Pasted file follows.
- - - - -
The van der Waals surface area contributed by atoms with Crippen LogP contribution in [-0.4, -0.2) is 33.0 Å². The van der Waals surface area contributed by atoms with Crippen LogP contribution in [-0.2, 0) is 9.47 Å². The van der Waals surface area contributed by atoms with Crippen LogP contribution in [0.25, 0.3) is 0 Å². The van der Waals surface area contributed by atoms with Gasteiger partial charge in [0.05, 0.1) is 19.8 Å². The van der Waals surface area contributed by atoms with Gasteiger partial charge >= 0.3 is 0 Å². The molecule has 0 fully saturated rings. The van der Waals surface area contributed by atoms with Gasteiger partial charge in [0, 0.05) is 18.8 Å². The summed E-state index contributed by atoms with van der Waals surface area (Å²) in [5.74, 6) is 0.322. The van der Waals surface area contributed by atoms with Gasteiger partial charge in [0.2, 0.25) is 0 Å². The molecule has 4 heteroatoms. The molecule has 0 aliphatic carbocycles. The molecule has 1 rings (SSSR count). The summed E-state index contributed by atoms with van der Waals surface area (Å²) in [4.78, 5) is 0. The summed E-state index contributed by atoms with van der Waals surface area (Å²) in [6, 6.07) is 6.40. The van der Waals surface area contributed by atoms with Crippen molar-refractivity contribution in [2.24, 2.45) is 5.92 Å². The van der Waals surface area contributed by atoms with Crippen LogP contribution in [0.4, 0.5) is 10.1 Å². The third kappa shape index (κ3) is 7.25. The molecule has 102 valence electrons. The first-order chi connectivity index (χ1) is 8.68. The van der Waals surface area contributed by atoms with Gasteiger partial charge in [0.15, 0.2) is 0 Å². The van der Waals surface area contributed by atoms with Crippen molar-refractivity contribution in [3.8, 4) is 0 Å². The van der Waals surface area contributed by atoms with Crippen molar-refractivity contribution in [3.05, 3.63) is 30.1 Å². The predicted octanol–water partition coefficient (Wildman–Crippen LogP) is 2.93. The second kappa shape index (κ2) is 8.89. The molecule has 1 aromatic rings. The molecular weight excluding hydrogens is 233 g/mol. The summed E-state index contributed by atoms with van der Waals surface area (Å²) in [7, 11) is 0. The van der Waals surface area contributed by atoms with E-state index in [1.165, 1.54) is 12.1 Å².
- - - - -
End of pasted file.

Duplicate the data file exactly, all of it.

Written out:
The van der Waals surface area contributed by atoms with Crippen LogP contribution in [-0.4, -0.2) is 33.0 Å². The van der Waals surface area contributed by atoms with Crippen LogP contribution in [-0.2, 0) is 9.47 Å². The van der Waals surface area contributed by atoms with Crippen LogP contribution in [0.25, 0.3) is 0 Å². The van der Waals surface area contributed by atoms with Gasteiger partial charge in [0.05, 0.1) is 19.8 Å². The van der Waals surface area contributed by atoms with Gasteiger partial charge >= 0.3 is 0 Å². The molecule has 0 fully saturated rings. The van der Waals surface area contributed by atoms with Gasteiger partial charge in [0, 0.05) is 18.8 Å². The summed E-state index contributed by atoms with van der Waals surface area (Å²) in [5.74, 6) is 0.322. The van der Waals surface area contributed by atoms with Gasteiger partial charge in [0.2, 0.25) is 0 Å². The molecule has 4 heteroatoms. The molecule has 0 aliphatic carbocycles. The molecule has 1 rings (SSSR count). The summed E-state index contributed by atoms with van der Waals surface area (Å²) in [4.78, 5) is 0. The summed E-state index contributed by atoms with van der Waals surface area (Å²) in [6, 6.07) is 6.40. The van der Waals surface area contributed by atoms with Crippen molar-refractivity contribution in [2.24, 2.45) is 5.92 Å². The van der Waals surface area contributed by atoms with Crippen LogP contribution in [0.4, 0.5) is 10.1 Å². The third kappa shape index (κ3) is 7.25. The molecule has 102 valence electrons. The first-order chi connectivity index (χ1) is 8.68. The van der Waals surface area contributed by atoms with Gasteiger partial charge in [0.15, 0.2) is 0 Å². The van der Waals surface area contributed by atoms with Crippen molar-refractivity contribution in [3.8, 4) is 0 Å². The van der Waals surface area contributed by atoms with Crippen molar-refractivity contribution in [3.05, 3.63) is 30.1 Å². The predicted octanol–water partition coefficient (Wildman–Crippen LogP) is 2.93. The second kappa shape index (κ2) is 8.89. The molecule has 1 aromatic rings. The molecular weight excluding hydrogens is 233 g/mol. The summed E-state index contributed by atoms with van der Waals surface area (Å²) in [7, 11) is 0. The van der Waals surface area contributed by atoms with E-state index in [1.165, 1.54) is 12.1 Å².